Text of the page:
Can Christians Curse or Use Profanity? Downtown Demure

What’s the Big Deal About Profanity, Anyway?

Can Christians Curse or Use Profanity? Downtown Demure


This post, the last of a three-part series addressing common moral issues Christians face (you can find the other two posts here and here) will hopefully be a thorough discussion of potty mouths’ favorite shock-inducing words — the words Christians consider taboo. You know the drill at this point, we will start with relevant scripture:

You shall not take the name of the Lord your God in vain, for the Lord will not hold him guiltless who takes his name in vain. (Exodus 20:7 ESV)

A tree is identified by its fruit. If a tree is good, its fruit will be good. If a tree is bad, its fruit will be bad. You brood of snakes! How could evil men like you speak what is good and right? For whatever is in your heart determines what you say. A good person produces good things from the treasury of a good heart, and an evil person produces evil things from the treasury of an evil heart. And I tell you this, you must give an account on judgment day for every idle word you speak. The words you say will either acquit you or condemn you. (Matthew 12:33-37 NLT)

And he called the people to him and said to them, “Hear and understand: it is not what goes into the mouth that defiles a person, but what comes out of the mouth; this defiles a person.” (Matthew 15:10-11 ESV)

Let no corrupt speech proceed out of your mouth, but such as is good for edifying as the need may be, that it may give grace to them that hear. And grieve not the Holy Spirit of God, in whom ye were sealed unto the day of redemption. Let all bitterness, and wrath, and anger, and clamor, and railing, be put away from you, with all malice: and be ye kind one to another, tenderhearted, forgiving each other, even as God also in Christ forgave you. (Ephesians 4:29-32 ESV)

Let there be no filthiness nor foolish talk nor crude joking, which are out of place, but instead let there be thanksgiving. (Ephesians 5:4 ESV)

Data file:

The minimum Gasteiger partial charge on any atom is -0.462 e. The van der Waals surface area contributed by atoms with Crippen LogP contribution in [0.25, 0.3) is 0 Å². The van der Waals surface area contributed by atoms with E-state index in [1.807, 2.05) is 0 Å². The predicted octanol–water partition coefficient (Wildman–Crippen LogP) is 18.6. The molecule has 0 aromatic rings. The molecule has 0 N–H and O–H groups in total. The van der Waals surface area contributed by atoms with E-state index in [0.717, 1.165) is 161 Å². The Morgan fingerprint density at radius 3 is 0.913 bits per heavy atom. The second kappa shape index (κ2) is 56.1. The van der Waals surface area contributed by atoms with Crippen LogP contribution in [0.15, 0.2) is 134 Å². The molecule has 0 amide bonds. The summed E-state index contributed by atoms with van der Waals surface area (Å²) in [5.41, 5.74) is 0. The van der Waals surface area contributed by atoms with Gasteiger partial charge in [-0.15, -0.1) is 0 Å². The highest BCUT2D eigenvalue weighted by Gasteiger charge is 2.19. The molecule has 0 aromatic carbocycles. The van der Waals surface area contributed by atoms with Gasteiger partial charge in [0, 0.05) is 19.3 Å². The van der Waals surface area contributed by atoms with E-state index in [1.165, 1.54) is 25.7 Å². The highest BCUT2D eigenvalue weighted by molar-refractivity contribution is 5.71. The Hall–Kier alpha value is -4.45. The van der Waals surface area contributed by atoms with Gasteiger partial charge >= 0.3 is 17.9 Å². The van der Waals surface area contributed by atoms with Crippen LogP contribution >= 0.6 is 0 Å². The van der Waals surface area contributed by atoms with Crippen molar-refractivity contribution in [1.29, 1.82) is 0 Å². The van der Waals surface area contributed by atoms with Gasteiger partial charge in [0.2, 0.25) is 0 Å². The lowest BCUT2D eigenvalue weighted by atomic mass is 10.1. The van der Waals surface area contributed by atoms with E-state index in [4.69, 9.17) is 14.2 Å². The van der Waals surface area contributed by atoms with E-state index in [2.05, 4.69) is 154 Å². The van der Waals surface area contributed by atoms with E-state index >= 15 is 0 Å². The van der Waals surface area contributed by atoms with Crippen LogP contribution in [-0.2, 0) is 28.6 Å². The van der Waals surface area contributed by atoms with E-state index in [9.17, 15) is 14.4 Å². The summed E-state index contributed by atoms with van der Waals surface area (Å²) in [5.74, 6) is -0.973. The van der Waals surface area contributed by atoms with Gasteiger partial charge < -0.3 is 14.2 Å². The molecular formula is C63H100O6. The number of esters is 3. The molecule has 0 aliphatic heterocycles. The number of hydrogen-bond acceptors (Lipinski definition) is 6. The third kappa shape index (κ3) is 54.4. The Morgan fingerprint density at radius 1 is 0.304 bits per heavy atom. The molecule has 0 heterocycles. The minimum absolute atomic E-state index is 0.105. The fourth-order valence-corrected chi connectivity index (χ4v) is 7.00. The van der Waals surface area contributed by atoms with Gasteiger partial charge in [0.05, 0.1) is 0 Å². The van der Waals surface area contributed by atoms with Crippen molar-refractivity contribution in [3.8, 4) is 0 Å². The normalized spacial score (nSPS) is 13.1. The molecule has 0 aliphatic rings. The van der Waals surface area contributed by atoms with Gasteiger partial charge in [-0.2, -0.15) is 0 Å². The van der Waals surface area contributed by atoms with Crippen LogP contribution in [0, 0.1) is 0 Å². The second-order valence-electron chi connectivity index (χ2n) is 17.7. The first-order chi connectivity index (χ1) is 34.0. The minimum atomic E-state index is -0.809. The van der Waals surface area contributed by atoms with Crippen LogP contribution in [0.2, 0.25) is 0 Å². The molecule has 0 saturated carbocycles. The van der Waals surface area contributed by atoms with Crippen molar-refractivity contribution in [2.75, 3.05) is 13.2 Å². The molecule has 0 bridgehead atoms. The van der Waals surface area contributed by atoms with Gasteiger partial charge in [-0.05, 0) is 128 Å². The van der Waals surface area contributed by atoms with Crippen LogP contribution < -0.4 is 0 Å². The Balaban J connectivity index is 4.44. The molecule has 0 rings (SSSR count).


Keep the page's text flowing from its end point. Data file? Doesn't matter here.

If anyone thinks he is religious and does not bridle his tongue but deceives his heart, this person’s religion is worthless. Religion that is pure and undefiled before God, the Father, is this: to visit orphans and widows in their affliction, and to keep oneself unstained from the world. (James 1:26-27 ESV)

For we all stumble in many ways. And if anyone does not stumble in what he says, he is a perfect man, able also to bridle his whole body […] but no human being can tame the tongue. It is a restless evil, full of deadly poison. With it we bless our Lord and Father, and with it we curse people who are made in the likeness of God. From the same mouth come blessing and cursing. My brothers, these things ought not to be so. (James 3:2-12 ESV)

You may notice that unlike in previous posts, there is no “The Good” section” to offer a balanced perspective on this topic. That’s because I cannot find any biblical justification for the use of profanity in any circumstance. That may seem conservative, legalistic, and maybe even ridiculous, but there are plenty of good reasons for Christians to refrain from using profanity in our speech. Here are a handful of those reasons:

1) Taking The Lord’s name is vain is never OK.

I want to believe this is a point I don’t have to discuss at length, but with the number of oath-filled expletives I’ve heard Christians utter, it bears repeating. We should never use God’s name in vain or any way profane His holy name (Exodus 20:7, Deuteronomy 5:11, Leviticus 24:16). I think there are many ways we can profane the name of God, but the most common way is through profanity and swearing.

To use The Lord’s name in vain through swearing is to attempt to reduce his holiness, glory and perfection to profane triviality. It indicates a complete lack of reverence for God and understanding of His holy greatness. Sadly, we take for granted the severity of commonly used phrases such as “oh my God” or “holy smokes” (I’m intentionally choosing PG phrases, here). But we must be mindful of how we use any iteration of God’s name to avoid uses that dishonor Him.